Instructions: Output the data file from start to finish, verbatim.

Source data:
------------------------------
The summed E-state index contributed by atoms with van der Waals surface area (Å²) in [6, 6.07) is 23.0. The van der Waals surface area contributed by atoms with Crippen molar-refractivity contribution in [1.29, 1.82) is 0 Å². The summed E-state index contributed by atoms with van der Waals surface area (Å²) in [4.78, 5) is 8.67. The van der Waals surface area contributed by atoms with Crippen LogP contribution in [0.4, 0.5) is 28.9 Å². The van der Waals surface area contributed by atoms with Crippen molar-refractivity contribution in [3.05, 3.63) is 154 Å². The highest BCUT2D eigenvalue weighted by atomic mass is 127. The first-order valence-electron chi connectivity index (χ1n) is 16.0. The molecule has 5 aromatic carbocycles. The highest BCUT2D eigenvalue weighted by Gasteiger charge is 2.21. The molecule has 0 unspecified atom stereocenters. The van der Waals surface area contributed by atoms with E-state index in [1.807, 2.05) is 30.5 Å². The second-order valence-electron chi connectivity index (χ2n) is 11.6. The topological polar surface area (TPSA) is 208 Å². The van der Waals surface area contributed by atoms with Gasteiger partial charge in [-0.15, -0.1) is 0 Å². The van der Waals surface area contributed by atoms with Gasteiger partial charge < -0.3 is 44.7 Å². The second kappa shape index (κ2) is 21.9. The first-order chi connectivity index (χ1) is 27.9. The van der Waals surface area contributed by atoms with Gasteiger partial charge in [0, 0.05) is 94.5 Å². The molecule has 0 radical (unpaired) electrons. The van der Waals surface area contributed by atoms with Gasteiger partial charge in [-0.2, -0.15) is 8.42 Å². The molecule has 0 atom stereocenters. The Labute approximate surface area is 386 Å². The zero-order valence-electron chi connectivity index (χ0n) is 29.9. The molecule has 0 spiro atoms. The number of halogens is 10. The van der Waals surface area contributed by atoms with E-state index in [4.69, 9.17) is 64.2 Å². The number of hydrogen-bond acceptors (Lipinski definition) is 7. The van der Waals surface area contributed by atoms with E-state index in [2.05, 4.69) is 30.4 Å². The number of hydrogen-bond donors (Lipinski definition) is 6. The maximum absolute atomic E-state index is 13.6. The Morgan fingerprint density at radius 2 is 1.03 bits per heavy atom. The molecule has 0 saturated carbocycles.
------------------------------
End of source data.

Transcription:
The summed E-state index contributed by atoms with van der Waals surface area (Å²) in [6, 6.07) is 23.0. The van der Waals surface area contributed by atoms with Crippen molar-refractivity contribution in [1.29, 1.82) is 0 Å². The summed E-state index contributed by atoms with van der Waals surface area (Å²) in [4.78, 5) is 8.67. The van der Waals surface area contributed by atoms with Crippen LogP contribution in [0.4, 0.5) is 28.9 Å². The van der Waals surface area contributed by atoms with Crippen molar-refractivity contribution in [3.05, 3.63) is 154 Å². The highest BCUT2D eigenvalue weighted by atomic mass is 127. The first-order valence-electron chi connectivity index (χ1n) is 16.0. The molecule has 5 aromatic carbocycles. The highest BCUT2D eigenvalue weighted by Gasteiger charge is 2.21. The molecule has 0 unspecified atom stereocenters. The van der Waals surface area contributed by atoms with E-state index in [1.807, 2.05) is 30.5 Å². The second-order valence-electron chi connectivity index (χ2n) is 11.6. The topological polar surface area (TPSA) is 208 Å². The van der Waals surface area contributed by atoms with Gasteiger partial charge in [-0.15, -0.1) is 0 Å². The van der Waals surface area contributed by atoms with Gasteiger partial charge < -0.3 is 44.7 Å². The second kappa shape index (κ2) is 21.9. The first-order chi connectivity index (χ1) is 27.9. The van der Waals surface area contributed by atoms with Gasteiger partial charge in [0, 0.05) is 94.5 Å². The molecule has 0 radical (unpaired) electrons. The van der Waals surface area contributed by atoms with Gasteiger partial charge in [-0.2, -0.15) is 8.42 Å². The molecule has 0 atom stereocenters. The Labute approximate surface area is 386 Å². The zero-order valence-electron chi connectivity index (χ0n) is 29.9. The molecule has 0 spiro atoms. The number of halogens is 10. The van der Waals surface area contributed by atoms with E-state index in [4.69, 9.17) is 64.2 Å². The number of hydrogen-bond acceptors (Lipinski definition) is 7. The van der Waals surface area contributed by atoms with E-state index in [2.05, 4.69) is 30.4 Å². The number of hydrogen-bond donors (Lipinski definition) is 6. The maximum absolute atomic E-state index is 13.6. The Morgan fingerprint density at radius 2 is 1.03 bits per heavy atom. The molecule has 0 saturated carbocycles.